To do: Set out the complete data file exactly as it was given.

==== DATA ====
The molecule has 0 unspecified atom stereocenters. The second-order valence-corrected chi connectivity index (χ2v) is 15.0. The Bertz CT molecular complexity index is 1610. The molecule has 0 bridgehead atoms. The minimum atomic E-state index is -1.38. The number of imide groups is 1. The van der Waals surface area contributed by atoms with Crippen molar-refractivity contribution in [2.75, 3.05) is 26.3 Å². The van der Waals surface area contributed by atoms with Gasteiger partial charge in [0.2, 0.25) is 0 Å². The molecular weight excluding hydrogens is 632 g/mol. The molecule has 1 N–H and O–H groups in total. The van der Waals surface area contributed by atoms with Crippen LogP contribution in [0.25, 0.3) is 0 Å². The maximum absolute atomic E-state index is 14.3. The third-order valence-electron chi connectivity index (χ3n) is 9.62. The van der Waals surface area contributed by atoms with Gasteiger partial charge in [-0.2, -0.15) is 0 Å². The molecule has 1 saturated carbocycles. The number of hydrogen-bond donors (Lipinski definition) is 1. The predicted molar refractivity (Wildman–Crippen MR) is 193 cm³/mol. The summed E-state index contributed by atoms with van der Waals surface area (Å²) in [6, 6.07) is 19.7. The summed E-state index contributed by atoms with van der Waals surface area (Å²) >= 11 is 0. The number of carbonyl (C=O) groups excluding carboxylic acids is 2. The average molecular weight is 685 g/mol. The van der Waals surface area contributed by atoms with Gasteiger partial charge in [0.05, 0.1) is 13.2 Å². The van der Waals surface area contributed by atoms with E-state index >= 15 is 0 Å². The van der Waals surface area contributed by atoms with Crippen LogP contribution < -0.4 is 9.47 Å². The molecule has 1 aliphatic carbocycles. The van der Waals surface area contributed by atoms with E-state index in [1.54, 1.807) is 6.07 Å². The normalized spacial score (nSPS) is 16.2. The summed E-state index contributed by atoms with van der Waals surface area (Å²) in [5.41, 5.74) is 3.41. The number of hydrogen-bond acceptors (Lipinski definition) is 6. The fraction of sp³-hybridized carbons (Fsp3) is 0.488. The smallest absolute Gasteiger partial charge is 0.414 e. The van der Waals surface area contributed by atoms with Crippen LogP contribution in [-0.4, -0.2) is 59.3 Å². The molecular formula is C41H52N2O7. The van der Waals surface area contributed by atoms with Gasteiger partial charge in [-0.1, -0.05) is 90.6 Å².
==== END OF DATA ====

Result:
The molecule has 0 unspecified atom stereocenters. The second-order valence-corrected chi connectivity index (χ2v) is 15.0. The Bertz CT molecular complexity index is 1610. The molecule has 0 bridgehead atoms. The minimum atomic E-state index is -1.38. The number of imide groups is 1. The van der Waals surface area contributed by atoms with Crippen molar-refractivity contribution in [2.75, 3.05) is 26.3 Å². The van der Waals surface area contributed by atoms with Gasteiger partial charge in [0.2, 0.25) is 0 Å². The molecular weight excluding hydrogens is 632 g/mol. The molecule has 1 N–H and O–H groups in total. The van der Waals surface area contributed by atoms with Crippen LogP contribution in [0.25, 0.3) is 0 Å². The maximum absolute atomic E-state index is 14.3. The third-order valence-electron chi connectivity index (χ3n) is 9.62. The van der Waals surface area contributed by atoms with Gasteiger partial charge in [-0.2, -0.15) is 0 Å². The molecule has 1 saturated carbocycles. The number of hydrogen-bond donors (Lipinski definition) is 1. The predicted molar refractivity (Wildman–Crippen MR) is 193 cm³/mol. The summed E-state index contributed by atoms with van der Waals surface area (Å²) in [6, 6.07) is 19.7. The summed E-state index contributed by atoms with van der Waals surface area (Å²) >= 11 is 0. The number of carbonyl (C=O) groups excluding carboxylic acids is 2. The average molecular weight is 685 g/mol. The van der Waals surface area contributed by atoms with Gasteiger partial charge in [0.05, 0.1) is 13.2 Å². The van der Waals surface area contributed by atoms with E-state index >= 15 is 0 Å². The van der Waals surface area contributed by atoms with Crippen LogP contribution < -0.4 is 9.47 Å². The molecule has 1 aliphatic carbocycles. The van der Waals surface area contributed by atoms with E-state index in [1.54, 1.807) is 6.07 Å². The normalized spacial score (nSPS) is 16.2. The summed E-state index contributed by atoms with van der Waals surface area (Å²) in [5.41, 5.74) is 3.41. The number of hydrogen-bond acceptors (Lipinski definition) is 6. The fraction of sp³-hybridized carbons (Fsp3) is 0.488. The smallest absolute Gasteiger partial charge is 0.414 e. The van der Waals surface area contributed by atoms with Crippen LogP contribution in [-0.4, -0.2) is 59.3 Å². The molecular formula is C41H52N2O7. The van der Waals surface area contributed by atoms with Gasteiger partial charge in [-0.1, -0.05) is 90.6 Å².